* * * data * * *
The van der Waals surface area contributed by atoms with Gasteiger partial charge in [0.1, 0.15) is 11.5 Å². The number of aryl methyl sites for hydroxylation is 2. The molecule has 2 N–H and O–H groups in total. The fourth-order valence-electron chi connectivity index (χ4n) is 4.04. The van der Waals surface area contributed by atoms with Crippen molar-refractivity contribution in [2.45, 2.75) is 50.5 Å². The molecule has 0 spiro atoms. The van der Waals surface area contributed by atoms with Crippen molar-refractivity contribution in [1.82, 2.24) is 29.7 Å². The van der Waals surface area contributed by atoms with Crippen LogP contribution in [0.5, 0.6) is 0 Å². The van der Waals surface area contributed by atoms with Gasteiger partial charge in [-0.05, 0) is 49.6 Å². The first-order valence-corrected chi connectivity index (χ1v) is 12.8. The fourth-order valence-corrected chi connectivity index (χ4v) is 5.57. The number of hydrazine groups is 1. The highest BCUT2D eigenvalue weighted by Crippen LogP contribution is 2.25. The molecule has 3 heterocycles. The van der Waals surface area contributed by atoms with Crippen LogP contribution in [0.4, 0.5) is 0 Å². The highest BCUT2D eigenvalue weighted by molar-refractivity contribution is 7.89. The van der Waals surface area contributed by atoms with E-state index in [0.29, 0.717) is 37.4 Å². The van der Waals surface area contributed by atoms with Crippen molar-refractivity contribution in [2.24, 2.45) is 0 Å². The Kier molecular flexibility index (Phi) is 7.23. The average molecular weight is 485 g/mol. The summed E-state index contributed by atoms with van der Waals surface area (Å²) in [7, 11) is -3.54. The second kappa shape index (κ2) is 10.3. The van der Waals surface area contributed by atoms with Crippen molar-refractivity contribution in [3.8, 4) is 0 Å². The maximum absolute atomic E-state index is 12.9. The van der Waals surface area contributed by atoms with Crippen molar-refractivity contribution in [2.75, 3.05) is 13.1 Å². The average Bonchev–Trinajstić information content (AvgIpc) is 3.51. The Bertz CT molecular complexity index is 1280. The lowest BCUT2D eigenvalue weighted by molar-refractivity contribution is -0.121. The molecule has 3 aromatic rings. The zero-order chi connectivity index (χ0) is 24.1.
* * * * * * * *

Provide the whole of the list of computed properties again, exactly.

The van der Waals surface area contributed by atoms with Gasteiger partial charge in [0.1, 0.15) is 11.5 Å². The number of aryl methyl sites for hydroxylation is 2. The molecule has 2 N–H and O–H groups in total. The fourth-order valence-electron chi connectivity index (χ4n) is 4.04. The van der Waals surface area contributed by atoms with Crippen molar-refractivity contribution in [2.45, 2.75) is 50.5 Å². The molecule has 0 spiro atoms. The van der Waals surface area contributed by atoms with Crippen molar-refractivity contribution in [1.82, 2.24) is 29.7 Å². The van der Waals surface area contributed by atoms with Crippen LogP contribution in [0.5, 0.6) is 0 Å². The van der Waals surface area contributed by atoms with Gasteiger partial charge in [-0.05, 0) is 49.6 Å². The first-order valence-corrected chi connectivity index (χ1v) is 12.8. The fourth-order valence-corrected chi connectivity index (χ4v) is 5.57. The number of hydrazine groups is 1. The highest BCUT2D eigenvalue weighted by Crippen LogP contribution is 2.25. The molecule has 3 heterocycles. The van der Waals surface area contributed by atoms with Crippen LogP contribution in [0.4, 0.5) is 0 Å². The highest BCUT2D eigenvalue weighted by molar-refractivity contribution is 7.89. The van der Waals surface area contributed by atoms with E-state index in [0.29, 0.717) is 37.4 Å². The van der Waals surface area contributed by atoms with Crippen molar-refractivity contribution in [2.24, 2.45) is 0 Å². The Kier molecular flexibility index (Phi) is 7.23. The average molecular weight is 485 g/mol. The summed E-state index contributed by atoms with van der Waals surface area (Å²) in [7, 11) is -3.54. The second kappa shape index (κ2) is 10.3. The van der Waals surface area contributed by atoms with Crippen molar-refractivity contribution in [3.8, 4) is 0 Å². The maximum absolute atomic E-state index is 12.9. The van der Waals surface area contributed by atoms with Crippen molar-refractivity contribution in [2.75, 3.05) is 13.1 Å². The average Bonchev–Trinajstić information content (AvgIpc) is 3.51. The Bertz CT molecular complexity index is 1280. The lowest BCUT2D eigenvalue weighted by molar-refractivity contribution is -0.121. The molecule has 3 aromatic rings. The zero-order chi connectivity index (χ0) is 24.1.